Although computers are omnipresent, very few people really know how they work. This is what “Paper airplanes and Twister” aims to explain to everyone aged nine and upwards.
The hands-on exhibition gives children, families and adults alike a better understanding of the exciting world of computer science. There is plenty of fun to be had at 25 stations over 800 square metres of floorspace, with lots of opportunity for interaction in the course of which basic computer know-how will be absorbed.
Hands-on computer science
Much of the exhibition dispenses with complex technology. Wooden structures predominate. Other elements call for a degree of physical input, while yet others are based on children’s experiences of the electronic world. All these stations have one thing in common, however: visitors will have plenty of fun learning how the binary system works.
How do computers perform calculations? How do they process and save data and what underlying technology do they use? The exhibition explains the binary system of 0s and 1s and the logical AND, OR, NOT principle clearly and illustrates the meaning of crucial computer terms such as algorithm, command and loop in a variety of ways.
Wide range of stations
Challenges to be tackled by visitors include folding a paper airplane – which is subsequently launched into the air from a ramp – and replicating a series of Twister jumps. Both serve as everyday examples of an algorithm, a command sequence on the basis of which computers also operate.
The AND, OR, NOT principle is explained using an ice cream stand as an exhibit: cornet or tub, vanilla and chocolate? The selection process illustrates out how it all works.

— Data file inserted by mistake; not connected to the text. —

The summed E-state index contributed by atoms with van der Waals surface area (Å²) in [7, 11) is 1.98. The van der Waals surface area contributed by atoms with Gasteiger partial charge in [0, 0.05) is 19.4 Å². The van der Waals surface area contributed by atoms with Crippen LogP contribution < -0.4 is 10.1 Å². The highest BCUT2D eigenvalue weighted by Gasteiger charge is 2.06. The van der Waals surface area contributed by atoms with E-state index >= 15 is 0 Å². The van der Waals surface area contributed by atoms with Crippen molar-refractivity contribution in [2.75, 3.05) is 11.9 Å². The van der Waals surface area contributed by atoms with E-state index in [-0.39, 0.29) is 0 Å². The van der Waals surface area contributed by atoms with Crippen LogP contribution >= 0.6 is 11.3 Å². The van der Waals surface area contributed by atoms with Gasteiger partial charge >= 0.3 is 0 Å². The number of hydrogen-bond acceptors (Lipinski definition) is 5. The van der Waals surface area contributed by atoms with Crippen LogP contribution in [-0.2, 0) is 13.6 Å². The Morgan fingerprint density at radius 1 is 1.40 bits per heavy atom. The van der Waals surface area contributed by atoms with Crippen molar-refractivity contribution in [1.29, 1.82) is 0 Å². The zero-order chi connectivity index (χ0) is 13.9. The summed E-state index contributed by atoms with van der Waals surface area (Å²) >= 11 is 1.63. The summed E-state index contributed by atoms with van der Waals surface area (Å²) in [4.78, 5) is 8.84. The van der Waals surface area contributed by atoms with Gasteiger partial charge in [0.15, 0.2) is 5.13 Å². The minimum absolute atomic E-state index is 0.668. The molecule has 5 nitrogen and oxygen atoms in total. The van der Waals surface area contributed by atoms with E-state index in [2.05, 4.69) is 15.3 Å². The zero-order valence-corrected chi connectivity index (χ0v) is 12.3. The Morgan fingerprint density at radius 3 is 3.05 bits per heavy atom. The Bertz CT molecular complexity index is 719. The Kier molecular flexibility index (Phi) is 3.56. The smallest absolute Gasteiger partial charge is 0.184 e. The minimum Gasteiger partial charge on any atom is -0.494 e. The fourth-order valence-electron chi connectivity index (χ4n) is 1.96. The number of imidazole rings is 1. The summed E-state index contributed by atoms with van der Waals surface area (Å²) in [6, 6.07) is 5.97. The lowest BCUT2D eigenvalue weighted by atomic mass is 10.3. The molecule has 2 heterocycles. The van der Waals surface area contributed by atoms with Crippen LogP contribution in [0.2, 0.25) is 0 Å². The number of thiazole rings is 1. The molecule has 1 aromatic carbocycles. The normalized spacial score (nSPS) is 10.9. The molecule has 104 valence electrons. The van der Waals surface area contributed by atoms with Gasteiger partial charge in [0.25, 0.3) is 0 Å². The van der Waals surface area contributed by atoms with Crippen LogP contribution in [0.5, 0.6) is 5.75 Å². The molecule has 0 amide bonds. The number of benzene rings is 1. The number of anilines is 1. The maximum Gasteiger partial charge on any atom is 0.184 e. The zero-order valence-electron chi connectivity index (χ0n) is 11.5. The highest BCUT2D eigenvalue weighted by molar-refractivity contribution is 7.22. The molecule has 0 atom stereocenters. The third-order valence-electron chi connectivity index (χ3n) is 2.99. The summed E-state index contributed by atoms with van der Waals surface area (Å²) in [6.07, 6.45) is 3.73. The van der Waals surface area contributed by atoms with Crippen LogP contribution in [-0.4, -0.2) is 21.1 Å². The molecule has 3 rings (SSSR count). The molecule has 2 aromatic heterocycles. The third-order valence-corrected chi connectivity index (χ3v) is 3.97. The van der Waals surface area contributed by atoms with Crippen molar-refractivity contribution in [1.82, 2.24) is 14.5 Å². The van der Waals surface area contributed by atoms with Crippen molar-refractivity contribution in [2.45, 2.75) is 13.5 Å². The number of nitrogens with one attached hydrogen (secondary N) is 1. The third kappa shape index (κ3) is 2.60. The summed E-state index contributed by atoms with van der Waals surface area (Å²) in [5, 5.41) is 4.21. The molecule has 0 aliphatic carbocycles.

Sorting is demonstrated by means of a sorting carpet on which up to six people arrange themselves in five stages, while a sock puzzle shows how searches are performed.
One section is devoted to the issue of how films are made out of individual images and how a digital image is composed, with visitors creating pixel images. The “zoetrope” demonstrates how individual images are set in motion. Visitors are invited to create 2D or 3D animated film sequences using a selection of figures, props and backgrounds.
The depiction of letters in 0s and 1s is explained by means of wooden rods, while additions can be performed on a binary calculator. By filling a chest of drawers with coloured cubes, visitors can learn how computers save and access information.
Another topic addressed is that of message encryption. Anyone who fancies dispatching a secret message can send one through the exhibition via pneumatic post. It can be intercepted, though, so has to be encrypted beforehand.
Fish that have been coloured in by visitors can be “brought to life” on a big screen, swimming around in an animated 3D aquarium and moving in response to gestures.
Visitors are invited to tackle a wide range of puzzles and games at numerous games tables, with space for up to 80 people at a time to enjoy interactive pursuits at the exhibition.
The adapted space module from the “Hello Universe!” exhibition brings proceedings to a close. “Play in Space” is the name given to a children’s playground featuring popular games that do not involve the use of a screen.
Adults: 5 euros
Discount: 3 euros
Family ticket: 10 euros
Groups of 10 and more: 3 euros
Groups of 10 and more discount: 2 euros
Combination ticket with the permanent exhibition:
Adults: 10 euros
Discount: 6 euros
Family ticket: 20 euros
Groups of 10 and more: 6 euros
Groups of 10 and more discount: 4 euros
Combination tickets (except for group tickets) authorise the holder to visit the permanent exhibition a second time within 12 months of the original visit.
Groups from general-education and vocational schools, universities, universities of applied sciences, kindergartens and day-care centres are admitted free of charge by prior arrangement. Please phone +49 (0)5251-306-660 or service(at)hnf.de.